Profile picture
, 44 tweets, 5 min read Read on Twitter
Hi, it's too early and my mentions are full of dudes being Very Annoyed that I said (again) that computer science degrees aren't essential.
So, a few things about that.
1. That's a pull quote from a talk I did yesterday that is mostly not about that.
The disconnect between what we interview for and what we actually do has bothered me since I took my first real job in 1998.
My interviews as a fresh CS grad were full of linked list cycles, string comparisons, and pointer arithmetic. All in C.
I did really well at them. I could analyze runtimes & trade off data structures. I figured I knew everything I needed to write software.
Then, I took an actual job.
I was writing COM in C++. I thought, great! I did a little C++ in school. No prob.
Except: there was a LOT of boilerplate. All my coding in school was in individual text files, not inside a framework like this.
Navigating the codebase was totally bewildering. The coding itself was easy - figuring out where to PUT my code was the hard part.
I had also never used source control before, unless you count directories full of tarballs with names like project_backup_01.tar 😅
I had also never used an IDE before. In school it was all vi - now I was staring down Visual Studio.
That first year, I spent maybe 5% of my brainpower on _anything_ I learned in school.
The other 95%:
- merging takes literal weeks, I should maybe just make tarballs
- these dudes aren't listening to my suggestions
- fuck where's my code, did the file get overwritten??? fuck
- whyyyy won't VS just show me the file tree
- the PM gets annoyed when I want to talk about his vague "requirements"
- oh well, I guess I'll make something up?
I thought it was the job. So I started interviewing other places. More whiteboarding pointer operations! I was back in my element.
Oddly enough the jobs were mostly for java (then the new hotness - think node today) and java didn't have pointers 🤔
You'll Never Guess What Happened Next
Like most bleeding edge stacks, writing Java was 5% coding & 95% "getting shit to work."
Fiddling with config files, reading sparse documentation, does this even run on apache?, ops dude won't help, says VMs are toys/a fad
The pattern across all these jobs: CS fundamental quiz as interview, then once hired, find the job needs a totally different set of skills.
There exist jobs that use CS fundamentals more directly. Just look at my mentions, dudes love to tell me about them.
But for most jobs, the CS fundamentals interview serves more as a tribal marker than as a test of anything you'll actually do.
Knowing how to find the cycle in a linked list is a shibboleth - an in group/out group determination.
I knew the secret handshake, so I got in. But someone who didn't know it could have still done the job.
Possibly better, given how long it took me to learn how to people.
We fetishize code, like being able to write correct, efficient code is the most important skill to have in a dev job.
We're kidding ourselves. Code is one skill among many that makes a successful developer.
Code (including CS fundamentals like data structures & complexity) is also the dev skill that it's easiest to practice & get better at.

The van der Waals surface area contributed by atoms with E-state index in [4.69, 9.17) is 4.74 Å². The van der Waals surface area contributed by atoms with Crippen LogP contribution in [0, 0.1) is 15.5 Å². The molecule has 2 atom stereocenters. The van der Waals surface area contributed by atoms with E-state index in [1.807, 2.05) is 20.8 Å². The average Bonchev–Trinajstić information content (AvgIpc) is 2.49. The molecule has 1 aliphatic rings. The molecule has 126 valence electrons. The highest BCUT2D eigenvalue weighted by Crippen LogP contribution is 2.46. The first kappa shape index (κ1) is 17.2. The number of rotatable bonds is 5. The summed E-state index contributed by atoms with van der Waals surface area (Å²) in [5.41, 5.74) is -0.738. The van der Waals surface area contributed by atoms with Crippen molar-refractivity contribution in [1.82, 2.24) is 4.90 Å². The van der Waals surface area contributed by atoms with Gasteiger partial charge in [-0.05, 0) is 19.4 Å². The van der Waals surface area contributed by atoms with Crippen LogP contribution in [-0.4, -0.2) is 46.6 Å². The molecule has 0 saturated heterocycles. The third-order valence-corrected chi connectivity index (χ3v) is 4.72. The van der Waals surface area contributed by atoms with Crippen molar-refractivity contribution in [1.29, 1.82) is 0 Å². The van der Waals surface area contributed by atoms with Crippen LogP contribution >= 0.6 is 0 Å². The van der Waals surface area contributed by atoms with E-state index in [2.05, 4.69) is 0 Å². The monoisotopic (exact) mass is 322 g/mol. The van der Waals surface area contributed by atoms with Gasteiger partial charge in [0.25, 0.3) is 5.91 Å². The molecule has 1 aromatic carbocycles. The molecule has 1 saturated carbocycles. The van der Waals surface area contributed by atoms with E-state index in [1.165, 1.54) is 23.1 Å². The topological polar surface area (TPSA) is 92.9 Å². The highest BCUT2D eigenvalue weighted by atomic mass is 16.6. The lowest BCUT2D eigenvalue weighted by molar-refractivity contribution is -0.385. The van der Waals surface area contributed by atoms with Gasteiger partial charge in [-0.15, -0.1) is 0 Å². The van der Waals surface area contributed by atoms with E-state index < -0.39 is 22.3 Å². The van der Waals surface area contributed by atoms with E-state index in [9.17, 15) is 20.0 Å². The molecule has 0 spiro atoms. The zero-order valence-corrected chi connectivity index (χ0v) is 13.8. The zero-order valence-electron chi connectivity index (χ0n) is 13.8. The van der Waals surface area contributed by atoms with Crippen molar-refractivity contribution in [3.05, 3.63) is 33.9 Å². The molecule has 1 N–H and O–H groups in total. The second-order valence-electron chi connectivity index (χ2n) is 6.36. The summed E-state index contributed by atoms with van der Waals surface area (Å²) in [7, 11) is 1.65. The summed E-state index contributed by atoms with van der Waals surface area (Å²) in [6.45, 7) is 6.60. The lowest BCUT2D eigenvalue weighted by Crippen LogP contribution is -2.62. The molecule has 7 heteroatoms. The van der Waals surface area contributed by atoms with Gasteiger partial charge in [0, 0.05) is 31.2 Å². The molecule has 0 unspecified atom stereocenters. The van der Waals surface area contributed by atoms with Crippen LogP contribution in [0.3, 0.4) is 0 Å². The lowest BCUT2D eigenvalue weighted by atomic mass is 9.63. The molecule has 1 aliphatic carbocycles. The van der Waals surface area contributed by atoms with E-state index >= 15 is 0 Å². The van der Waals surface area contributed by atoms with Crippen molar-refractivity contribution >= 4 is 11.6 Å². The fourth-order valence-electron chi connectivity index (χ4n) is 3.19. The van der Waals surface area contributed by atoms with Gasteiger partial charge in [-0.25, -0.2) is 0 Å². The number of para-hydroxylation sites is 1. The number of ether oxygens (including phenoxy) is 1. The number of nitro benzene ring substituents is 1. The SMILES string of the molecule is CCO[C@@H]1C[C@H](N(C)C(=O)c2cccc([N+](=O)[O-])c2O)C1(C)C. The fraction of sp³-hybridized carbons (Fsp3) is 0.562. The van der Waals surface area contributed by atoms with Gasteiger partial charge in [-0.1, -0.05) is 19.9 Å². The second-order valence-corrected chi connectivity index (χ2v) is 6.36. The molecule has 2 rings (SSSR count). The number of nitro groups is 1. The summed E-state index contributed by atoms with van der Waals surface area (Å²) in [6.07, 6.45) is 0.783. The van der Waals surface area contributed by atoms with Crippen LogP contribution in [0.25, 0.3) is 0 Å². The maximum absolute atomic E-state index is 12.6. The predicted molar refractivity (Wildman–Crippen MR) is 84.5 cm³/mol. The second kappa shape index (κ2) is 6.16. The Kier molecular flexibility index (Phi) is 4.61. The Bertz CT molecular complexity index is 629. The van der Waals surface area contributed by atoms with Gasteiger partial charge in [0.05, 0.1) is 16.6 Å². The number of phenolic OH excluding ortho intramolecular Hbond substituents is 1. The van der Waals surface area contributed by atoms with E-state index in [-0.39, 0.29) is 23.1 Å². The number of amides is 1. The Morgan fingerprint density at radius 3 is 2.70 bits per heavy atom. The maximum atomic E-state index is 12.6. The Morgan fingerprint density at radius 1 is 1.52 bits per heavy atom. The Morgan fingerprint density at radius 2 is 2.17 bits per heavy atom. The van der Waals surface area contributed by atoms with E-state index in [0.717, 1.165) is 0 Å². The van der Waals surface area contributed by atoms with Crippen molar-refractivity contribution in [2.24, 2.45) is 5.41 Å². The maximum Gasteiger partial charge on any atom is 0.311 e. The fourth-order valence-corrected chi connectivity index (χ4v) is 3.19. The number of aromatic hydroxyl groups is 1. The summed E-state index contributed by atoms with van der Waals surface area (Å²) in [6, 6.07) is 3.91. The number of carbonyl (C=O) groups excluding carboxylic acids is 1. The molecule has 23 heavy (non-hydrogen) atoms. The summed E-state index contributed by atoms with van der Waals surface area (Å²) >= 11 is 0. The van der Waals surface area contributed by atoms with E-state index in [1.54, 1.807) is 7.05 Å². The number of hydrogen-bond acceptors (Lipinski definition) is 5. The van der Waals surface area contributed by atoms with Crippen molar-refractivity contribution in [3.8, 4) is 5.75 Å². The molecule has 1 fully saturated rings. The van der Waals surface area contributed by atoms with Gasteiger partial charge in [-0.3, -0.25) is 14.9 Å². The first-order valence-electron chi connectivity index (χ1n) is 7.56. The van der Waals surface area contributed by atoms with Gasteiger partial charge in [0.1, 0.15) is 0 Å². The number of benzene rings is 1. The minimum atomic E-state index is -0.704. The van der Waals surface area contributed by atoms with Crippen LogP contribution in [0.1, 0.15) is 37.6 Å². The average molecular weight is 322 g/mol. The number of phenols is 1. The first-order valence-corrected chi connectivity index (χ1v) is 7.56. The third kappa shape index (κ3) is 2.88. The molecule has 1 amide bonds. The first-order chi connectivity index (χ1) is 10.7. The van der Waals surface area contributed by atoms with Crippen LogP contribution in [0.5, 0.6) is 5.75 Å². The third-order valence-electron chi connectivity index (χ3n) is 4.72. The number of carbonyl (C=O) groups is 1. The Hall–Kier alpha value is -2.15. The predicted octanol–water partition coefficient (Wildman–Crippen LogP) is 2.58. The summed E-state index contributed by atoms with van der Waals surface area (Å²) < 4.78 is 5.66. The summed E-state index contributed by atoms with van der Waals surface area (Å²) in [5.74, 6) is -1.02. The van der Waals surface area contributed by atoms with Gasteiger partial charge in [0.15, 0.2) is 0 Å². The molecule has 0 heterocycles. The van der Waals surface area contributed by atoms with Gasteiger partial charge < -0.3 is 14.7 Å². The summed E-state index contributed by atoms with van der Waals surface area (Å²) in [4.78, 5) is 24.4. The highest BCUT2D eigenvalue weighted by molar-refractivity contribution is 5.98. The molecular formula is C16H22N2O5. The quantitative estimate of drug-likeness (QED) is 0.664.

It's much less straightforward to practice, for example, convincing your ops person to put the bleeding edge into prod.
Where's the wikioedia page or #basecs blog post for that? :p
So anyway. That's why I said yesterday in my talk:
In the context of the talk, this was one of a list of things that indicate to me that our whole model for software is wrong.
Others include: if what we're doing is engineering, why is nothing ever repeatable?
If what we're doing is like building something physical (a "product") then why is software never done?
Our current model for software is that it's fundamentally math or engineering.
Like any model, it leads us to focus on and value those aspects, while ignoring or devaluing others.
But don't confuse model with essence, like people do when they say things like "code is math."
I think the math/engineering model for software has outlived its usefulness to us. That's what the talk was about.
We need a model that explains our modern experience of software better.
We need a model for software that answers the questions I posed, including "why do CS fundamentals only come up in interviews?"
In the talk (which is called @LivableCode and has its own twitter account - that's branding™) I propose an interior space model.
It's an extension & elaboration of this set of thoughts:…
Missing some Tweet in this thread?
You can try to force a refresh.

Like this thread? Get email updates or save it to PDF!

Subscribe to Sarah Mei
Profile picture

Get real-time email alerts when new unrolls are available from this author!

This content may be removed anytime!

Twitter may remove this content at anytime, convert it as a PDF, save and print for later use!

Try unrolling a thread yourself!

how to unroll video

1) Follow Thread Reader App on Twitter so you can easily mention us!

2) Go to a Twitter thread (series of Tweets by the same owner) and mention us with a keyword "unroll" @threadreaderapp unroll

You can practice here first or read more on our help page!

Did Thread Reader help you today?

Support us! We are indie developers!

This site is made by just three indie developers on a laptop doing marketing, support and development! Read more about the story.

Become a Premium Member and get exclusive features!

Premium member ($3.00/month or $30.00/year)

Too expensive? Make a small donation by buying us coffee ($5) or help with server cost ($10)

Donate via Paypal Become our Patreon

Thank you for your support!